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The goal of accelerating broadly-shared economic growth underpins all of USAID's efforts in the Asia and Near East region. But growth should also be sustainable. ANE is assisting the countries in the region to adopt contemporary institutions, market systems, regulatory regimes and corporate and civil governance structures that combine to increase sustainable growth. Progress towards sustainable development also minimizes debilitating domestic and regional conflicts while creating opportunities for further gains through mutually beneficial trade links with the U.S. economy.
USAID assistance programs in the Asia and Near East (ANE) regions are congruent with the Agency-wide goal, "Broad-Based Economic Growth and Agricultural Development Encouraged," and its three strategic objectives:
Two of the Administration's highest foreign policy priorities are to promote comprehensive peace in the Middle East, and to strengthen trade and investment with Asia. USAID, as an economic development institution, sees poverty reduction as a third challenge that applies across the region.
USAID is employing three broad approaches to address the challenges of promoting Middle East peace, improving the trade and investment environment, and poverty reduction. They are:
USAID's approach to improving the trade and investment environment and accelerating broad-based economic growth involves working with ANE countries to address the following problems, some of which are among the underlying causes of the current Asian financial crisis: macroeconomic, trade and investment policies that constrain broad-based growth; cumbersome or preferential regulations; inefficient financial markets; inadequate technology; inappropriate management practices; and insufficient investment in infrastructure, agriculture and agribusiness. Work in these areas also contributes directly to basic changes such as implementing trade barrier reductions in the WTO context. USAID efforts to improve governments' and the public's understanding of trade barrier reduction, for example, decrease the risk of back-sliding into protectionism and government intervention. USAID has a strong track record in helping countries in the ANE region to address these issues. USAID's work to open goods and investment markets also expands opportunities for U.S. exporters and investors. Asia has been the fastest growing regional market for U.S. merchandize exports through the late 1980s and well into the 1990s. U.S. exports to the region expanded by over 14 percent per year between 1986 and 1996. Nearly two million U.S. workers earn their living producing goods for export to ANE countries thereby linking U.S. national interests with the economic growth and stability of our trading partners in the ANE region.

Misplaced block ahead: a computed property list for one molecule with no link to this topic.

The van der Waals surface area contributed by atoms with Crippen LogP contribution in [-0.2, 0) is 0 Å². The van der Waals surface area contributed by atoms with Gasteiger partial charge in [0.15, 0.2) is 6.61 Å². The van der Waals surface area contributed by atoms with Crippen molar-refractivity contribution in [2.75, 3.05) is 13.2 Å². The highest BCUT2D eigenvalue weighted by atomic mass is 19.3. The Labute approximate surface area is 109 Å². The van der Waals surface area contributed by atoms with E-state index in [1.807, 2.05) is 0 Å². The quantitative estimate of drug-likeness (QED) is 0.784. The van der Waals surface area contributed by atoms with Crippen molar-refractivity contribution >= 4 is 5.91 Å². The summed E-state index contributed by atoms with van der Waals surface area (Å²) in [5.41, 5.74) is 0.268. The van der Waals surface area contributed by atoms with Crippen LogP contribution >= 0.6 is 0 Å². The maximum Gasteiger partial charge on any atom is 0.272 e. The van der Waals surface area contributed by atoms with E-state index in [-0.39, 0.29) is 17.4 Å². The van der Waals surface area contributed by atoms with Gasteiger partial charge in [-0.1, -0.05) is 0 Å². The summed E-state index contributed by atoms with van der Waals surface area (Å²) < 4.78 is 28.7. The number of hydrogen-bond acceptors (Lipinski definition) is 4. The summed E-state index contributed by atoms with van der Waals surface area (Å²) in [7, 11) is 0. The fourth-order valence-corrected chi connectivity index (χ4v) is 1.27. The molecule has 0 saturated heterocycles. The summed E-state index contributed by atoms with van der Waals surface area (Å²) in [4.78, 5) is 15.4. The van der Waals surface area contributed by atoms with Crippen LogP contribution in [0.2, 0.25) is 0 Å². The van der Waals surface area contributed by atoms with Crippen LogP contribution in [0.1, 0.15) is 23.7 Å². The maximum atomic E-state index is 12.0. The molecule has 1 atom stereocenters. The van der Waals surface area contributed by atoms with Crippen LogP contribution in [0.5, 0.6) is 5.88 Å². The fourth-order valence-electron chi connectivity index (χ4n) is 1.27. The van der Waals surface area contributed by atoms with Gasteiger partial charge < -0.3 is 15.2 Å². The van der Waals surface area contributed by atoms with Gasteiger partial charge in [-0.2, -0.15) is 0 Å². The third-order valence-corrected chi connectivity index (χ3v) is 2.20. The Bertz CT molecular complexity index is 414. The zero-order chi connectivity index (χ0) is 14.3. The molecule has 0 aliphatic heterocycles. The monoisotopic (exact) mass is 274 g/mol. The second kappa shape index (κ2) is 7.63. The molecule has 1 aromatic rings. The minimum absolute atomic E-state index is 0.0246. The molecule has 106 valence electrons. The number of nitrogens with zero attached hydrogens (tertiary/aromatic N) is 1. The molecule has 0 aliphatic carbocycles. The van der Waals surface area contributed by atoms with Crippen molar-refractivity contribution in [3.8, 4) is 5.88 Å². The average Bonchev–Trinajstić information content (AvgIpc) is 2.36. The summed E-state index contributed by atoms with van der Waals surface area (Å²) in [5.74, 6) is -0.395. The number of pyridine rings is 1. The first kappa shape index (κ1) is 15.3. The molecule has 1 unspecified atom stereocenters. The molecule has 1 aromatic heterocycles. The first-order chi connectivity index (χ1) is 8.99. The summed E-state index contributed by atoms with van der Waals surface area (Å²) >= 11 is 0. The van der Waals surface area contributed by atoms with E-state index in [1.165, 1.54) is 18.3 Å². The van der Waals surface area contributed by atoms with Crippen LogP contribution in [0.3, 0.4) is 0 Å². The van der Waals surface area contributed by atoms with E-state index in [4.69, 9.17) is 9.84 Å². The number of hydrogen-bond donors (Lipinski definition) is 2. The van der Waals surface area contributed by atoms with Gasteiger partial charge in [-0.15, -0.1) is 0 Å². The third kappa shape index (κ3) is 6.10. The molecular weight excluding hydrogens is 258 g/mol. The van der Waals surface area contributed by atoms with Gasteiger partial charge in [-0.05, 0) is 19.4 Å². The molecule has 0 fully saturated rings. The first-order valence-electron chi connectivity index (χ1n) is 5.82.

With respect to the challenge of poverty reduction, USAID-assisted countries in the ANE region contain the largest proportion of the world's poor. Over 800 million people (out of a total Asian population of 1.8 billion people excluding China) live below the World Bank's poverty line. Eight hundred million people are more than three times the number of extreme poor (219 million) who live in Sub-Saharan Africa. The sheer magnitude of poverty in the ANE region creates pressure on the political systems, the economic infrastructure and poses adverse implications for unwanted immigration and accelerates environmental degradation. In addition to programs aimed at increasing economic opportunity, microfinance activities and programs increase the participation of women, addressing poverty reduction directly.
USAID's approach to the challenge of contributing to the achievement of comprehensive peace in the Middle East, includes economic policy improvement and direct poverty reduction programs, plus a special effort to promote economic cooperation within the Middle East region. The latter takes the form of efforts in the areas of water, trade and tourism as ways to increase mutual economic interests.
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